2011
08.29

The Samsung Galaxy Tab is by far the biggest competitor to the Apple iPad 2. Apple’s recent announcement that Steve Jobs is stepping down as CEO might just create some opportunities for competitors to steal marketshare from the No.1 tablet leader. While there are many tablets on the market today, who are we kidding, along with the Galaxy Tab, the Motorola Xoom, soon to be owned by Google when the acquisition is finalized, are the only tablets that have the technology wherewithal and overall graphics to actually do any damage to iPad’s market dominance. There are tablets in play for sure, and even rumors that a few others will pop up soon like Amazon, which all may have an impact, but right now, I think the Xoom and the Tab appear to be the two tablets that can leverage the transition period that Apple might just experience with a new captain in the cockpit.

It’s no secret that when a top corporate visionary retires or vacates a position, upheaval is sure to follow. It’s a rare exception that a company has smooth sailing when it puts a new captain in charge of the bridge. In many cases it takes years and the transition is not without some rough seas. But when the new exec is settled some good things do follow and in other cases the top honcho gets ousted. Now, I am not saying Tim Cook is going to fail; to the contrary, he is an Apple veteran who previously served as the company’s chief operating officer. Prior to being officially handed the reins this past week, Cook had been at the helm directing the Apple troops since January while Jobs had been on medical leave.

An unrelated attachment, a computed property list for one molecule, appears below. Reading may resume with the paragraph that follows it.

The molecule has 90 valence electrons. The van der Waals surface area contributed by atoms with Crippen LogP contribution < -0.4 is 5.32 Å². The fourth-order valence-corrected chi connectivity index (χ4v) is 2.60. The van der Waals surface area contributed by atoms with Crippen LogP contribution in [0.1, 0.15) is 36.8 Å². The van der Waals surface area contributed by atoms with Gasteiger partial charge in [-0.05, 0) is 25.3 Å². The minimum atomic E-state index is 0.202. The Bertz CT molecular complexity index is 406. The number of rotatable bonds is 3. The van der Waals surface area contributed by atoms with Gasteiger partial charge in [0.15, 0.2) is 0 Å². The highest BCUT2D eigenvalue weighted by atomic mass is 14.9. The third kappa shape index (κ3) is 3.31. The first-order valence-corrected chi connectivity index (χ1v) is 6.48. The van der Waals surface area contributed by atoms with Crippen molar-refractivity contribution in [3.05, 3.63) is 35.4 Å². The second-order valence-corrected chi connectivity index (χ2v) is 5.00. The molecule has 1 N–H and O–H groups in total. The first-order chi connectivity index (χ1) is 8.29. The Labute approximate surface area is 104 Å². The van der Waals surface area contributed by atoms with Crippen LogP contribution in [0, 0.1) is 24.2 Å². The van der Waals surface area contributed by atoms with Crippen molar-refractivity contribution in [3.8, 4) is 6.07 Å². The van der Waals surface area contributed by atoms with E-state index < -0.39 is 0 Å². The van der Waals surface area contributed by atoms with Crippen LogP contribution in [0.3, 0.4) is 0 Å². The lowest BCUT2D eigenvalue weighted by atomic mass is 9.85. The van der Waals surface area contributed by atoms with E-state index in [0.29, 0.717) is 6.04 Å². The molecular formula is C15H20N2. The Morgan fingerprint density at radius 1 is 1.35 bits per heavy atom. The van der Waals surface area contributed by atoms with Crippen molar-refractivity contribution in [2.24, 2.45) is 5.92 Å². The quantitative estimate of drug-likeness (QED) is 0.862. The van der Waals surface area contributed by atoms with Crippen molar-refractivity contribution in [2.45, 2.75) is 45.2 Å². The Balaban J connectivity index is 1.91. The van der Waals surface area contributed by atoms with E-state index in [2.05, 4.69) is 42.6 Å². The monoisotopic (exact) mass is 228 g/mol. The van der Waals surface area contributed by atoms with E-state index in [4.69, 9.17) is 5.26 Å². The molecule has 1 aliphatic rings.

Now, Cook and company need to keep their eyes on the likes of Samsung and Google, which have the greatest opportunity to take advantage of market uncertainty. While the announcement last week received mixed reaction on Wall Street, everyone will be watching to see if the leadership change will distract the U.S.-based company, so the pressure is on.

But as everyone knows, Samsung is facing some legal issues with Apple globally that is causing it some hiccups. Apple claims Samsung blatantly copied the design, look, and even feel of Apple devices like the iPhone and iPad, thereby infringing upon Apple’s intellectual property. As a result of these claims the Apple injunction has literally stopped the sale of the Samsung Galaxy Tab 10.1 in almost all of Europe and Australia. Prior to this ongoing legal dispute, the Galaxy Tab Android 3.1 OS from Samsung started to give the Apple iPad a pretty nice run, putting a crimp in some global sales with its higher resolution screen and thinner design proving to be a very attractive tablet to consumers. Now with the pending Google acquisition of Motorola, only time will tell how it can impact the Xoom, and making it even more appealing to customers in the months ahead.

Only time will tell if Apple will continue to partner with the right companies to keep it smelling sweet with shareholders, consumers, and OEMs in the months and years ahead. And it will be even more interesting to see if Samsung and Google/Motorola can take advantage of this management change to step up their efforts and take a bite out of Apple.

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